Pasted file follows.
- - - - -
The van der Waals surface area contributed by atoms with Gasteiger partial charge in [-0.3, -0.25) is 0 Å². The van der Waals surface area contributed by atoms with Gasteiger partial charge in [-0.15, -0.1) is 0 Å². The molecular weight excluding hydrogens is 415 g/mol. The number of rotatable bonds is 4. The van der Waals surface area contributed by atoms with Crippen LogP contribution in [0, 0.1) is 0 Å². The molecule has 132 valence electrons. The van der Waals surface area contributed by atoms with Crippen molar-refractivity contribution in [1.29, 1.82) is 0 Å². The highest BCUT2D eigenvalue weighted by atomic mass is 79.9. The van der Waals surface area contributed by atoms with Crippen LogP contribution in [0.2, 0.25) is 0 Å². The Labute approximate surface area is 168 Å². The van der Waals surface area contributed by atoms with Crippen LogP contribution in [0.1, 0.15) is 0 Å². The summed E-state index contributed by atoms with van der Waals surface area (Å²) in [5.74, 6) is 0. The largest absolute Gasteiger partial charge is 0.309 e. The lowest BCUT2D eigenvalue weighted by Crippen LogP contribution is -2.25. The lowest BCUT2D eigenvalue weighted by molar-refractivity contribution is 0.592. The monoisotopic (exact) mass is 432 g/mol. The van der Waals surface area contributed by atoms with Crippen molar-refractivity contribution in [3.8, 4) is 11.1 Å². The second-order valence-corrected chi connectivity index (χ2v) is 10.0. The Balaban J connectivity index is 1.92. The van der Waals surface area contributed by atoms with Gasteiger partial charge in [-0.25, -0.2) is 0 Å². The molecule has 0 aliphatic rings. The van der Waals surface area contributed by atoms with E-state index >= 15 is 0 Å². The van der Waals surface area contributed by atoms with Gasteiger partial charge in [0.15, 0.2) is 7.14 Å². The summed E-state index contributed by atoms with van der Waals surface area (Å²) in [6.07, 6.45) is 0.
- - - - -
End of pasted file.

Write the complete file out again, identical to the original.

The van der Waals surface area contributed by atoms with Gasteiger partial charge in [-0.3, -0.25) is 0 Å². The van der Waals surface area contributed by atoms with Gasteiger partial charge in [-0.15, -0.1) is 0 Å². The molecular weight excluding hydrogens is 415 g/mol. The number of rotatable bonds is 4. The van der Waals surface area contributed by atoms with Crippen LogP contribution in [0, 0.1) is 0 Å². The molecule has 132 valence electrons. The van der Waals surface area contributed by atoms with Crippen molar-refractivity contribution in [1.29, 1.82) is 0 Å². The highest BCUT2D eigenvalue weighted by atomic mass is 79.9. The van der Waals surface area contributed by atoms with Crippen LogP contribution in [0.2, 0.25) is 0 Å². The Labute approximate surface area is 168 Å². The van der Waals surface area contributed by atoms with Crippen LogP contribution in [0.1, 0.15) is 0 Å². The summed E-state index contributed by atoms with van der Waals surface area (Å²) in [5.74, 6) is 0. The largest absolute Gasteiger partial charge is 0.309 e. The lowest BCUT2D eigenvalue weighted by Crippen LogP contribution is -2.25. The lowest BCUT2D eigenvalue weighted by molar-refractivity contribution is 0.592. The monoisotopic (exact) mass is 432 g/mol. The van der Waals surface area contributed by atoms with Crippen molar-refractivity contribution in [3.8, 4) is 11.1 Å². The second-order valence-corrected chi connectivity index (χ2v) is 10.0. The Balaban J connectivity index is 1.92. The van der Waals surface area contributed by atoms with Gasteiger partial charge in [-0.25, -0.2) is 0 Å². The molecule has 0 aliphatic rings. The van der Waals surface area contributed by atoms with E-state index >= 15 is 0 Å². The van der Waals surface area contributed by atoms with Gasteiger partial charge in [0.15, 0.2) is 7.14 Å². The summed E-state index contributed by atoms with van der Waals surface area (Å²) in [6.07, 6.45) is 0.